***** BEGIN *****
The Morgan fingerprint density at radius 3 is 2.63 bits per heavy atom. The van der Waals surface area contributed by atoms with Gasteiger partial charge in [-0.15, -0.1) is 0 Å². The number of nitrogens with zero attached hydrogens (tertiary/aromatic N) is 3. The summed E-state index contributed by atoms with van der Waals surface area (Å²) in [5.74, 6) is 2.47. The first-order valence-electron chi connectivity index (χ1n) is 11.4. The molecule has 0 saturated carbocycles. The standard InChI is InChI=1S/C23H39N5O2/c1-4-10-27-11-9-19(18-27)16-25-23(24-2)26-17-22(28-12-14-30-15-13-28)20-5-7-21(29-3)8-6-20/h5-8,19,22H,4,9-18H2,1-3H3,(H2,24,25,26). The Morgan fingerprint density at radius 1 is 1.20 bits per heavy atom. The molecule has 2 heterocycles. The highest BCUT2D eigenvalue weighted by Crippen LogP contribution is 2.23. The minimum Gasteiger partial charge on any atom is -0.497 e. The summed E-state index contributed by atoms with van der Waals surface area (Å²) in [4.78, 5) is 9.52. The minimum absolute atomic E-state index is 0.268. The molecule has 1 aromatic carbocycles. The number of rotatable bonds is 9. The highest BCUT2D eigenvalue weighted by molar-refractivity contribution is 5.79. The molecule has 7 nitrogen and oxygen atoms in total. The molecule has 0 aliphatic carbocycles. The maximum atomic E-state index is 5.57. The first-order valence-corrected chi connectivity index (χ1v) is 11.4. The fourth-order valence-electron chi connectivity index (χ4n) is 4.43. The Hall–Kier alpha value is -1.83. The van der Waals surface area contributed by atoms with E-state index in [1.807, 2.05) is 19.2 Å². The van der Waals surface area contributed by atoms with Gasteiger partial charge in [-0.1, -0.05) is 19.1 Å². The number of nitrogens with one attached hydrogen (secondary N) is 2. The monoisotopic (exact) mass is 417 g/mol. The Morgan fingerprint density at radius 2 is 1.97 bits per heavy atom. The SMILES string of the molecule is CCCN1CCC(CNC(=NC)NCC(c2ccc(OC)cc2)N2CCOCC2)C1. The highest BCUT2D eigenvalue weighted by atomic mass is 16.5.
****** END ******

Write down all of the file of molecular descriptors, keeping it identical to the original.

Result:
The Morgan fingerprint density at radius 3 is 2.63 bits per heavy atom. The van der Waals surface area contributed by atoms with Gasteiger partial charge in [-0.15, -0.1) is 0 Å². The number of nitrogens with zero attached hydrogens (tertiary/aromatic N) is 3. The summed E-state index contributed by atoms with van der Waals surface area (Å²) in [5.74, 6) is 2.47. The first-order valence-electron chi connectivity index (χ1n) is 11.4. The molecule has 0 saturated carbocycles. The standard InChI is InChI=1S/C23H39N5O2/c1-4-10-27-11-9-19(18-27)16-25-23(24-2)26-17-22(28-12-14-30-15-13-28)20-5-7-21(29-3)8-6-20/h5-8,19,22H,4,9-18H2,1-3H3,(H2,24,25,26). The Morgan fingerprint density at radius 1 is 1.20 bits per heavy atom. The molecule has 2 heterocycles. The highest BCUT2D eigenvalue weighted by Crippen LogP contribution is 2.23. The minimum Gasteiger partial charge on any atom is -0.497 e. The summed E-state index contributed by atoms with van der Waals surface area (Å²) in [4.78, 5) is 9.52. The minimum absolute atomic E-state index is 0.268. The molecule has 1 aromatic carbocycles. The number of rotatable bonds is 9. The highest BCUT2D eigenvalue weighted by molar-refractivity contribution is 5.79. The molecule has 7 nitrogen and oxygen atoms in total. The molecule has 0 aliphatic carbocycles. The maximum atomic E-state index is 5.57. The first-order valence-corrected chi connectivity index (χ1v) is 11.4. The fourth-order valence-electron chi connectivity index (χ4n) is 4.43. The Hall–Kier alpha value is -1.83. The van der Waals surface area contributed by atoms with E-state index in [1.807, 2.05) is 19.2 Å². The van der Waals surface area contributed by atoms with Gasteiger partial charge in [-0.1, -0.05) is 19.1 Å². The number of nitrogens with one attached hydrogen (secondary N) is 2. The monoisotopic (exact) mass is 417 g/mol. The Morgan fingerprint density at radius 2 is 1.97 bits per heavy atom. The SMILES string of the molecule is CCCN1CCC(CNC(=NC)NCC(c2ccc(OC)cc2)N2CCOCC2)C1. The highest BCUT2D eigenvalue weighted by atomic mass is 16.5.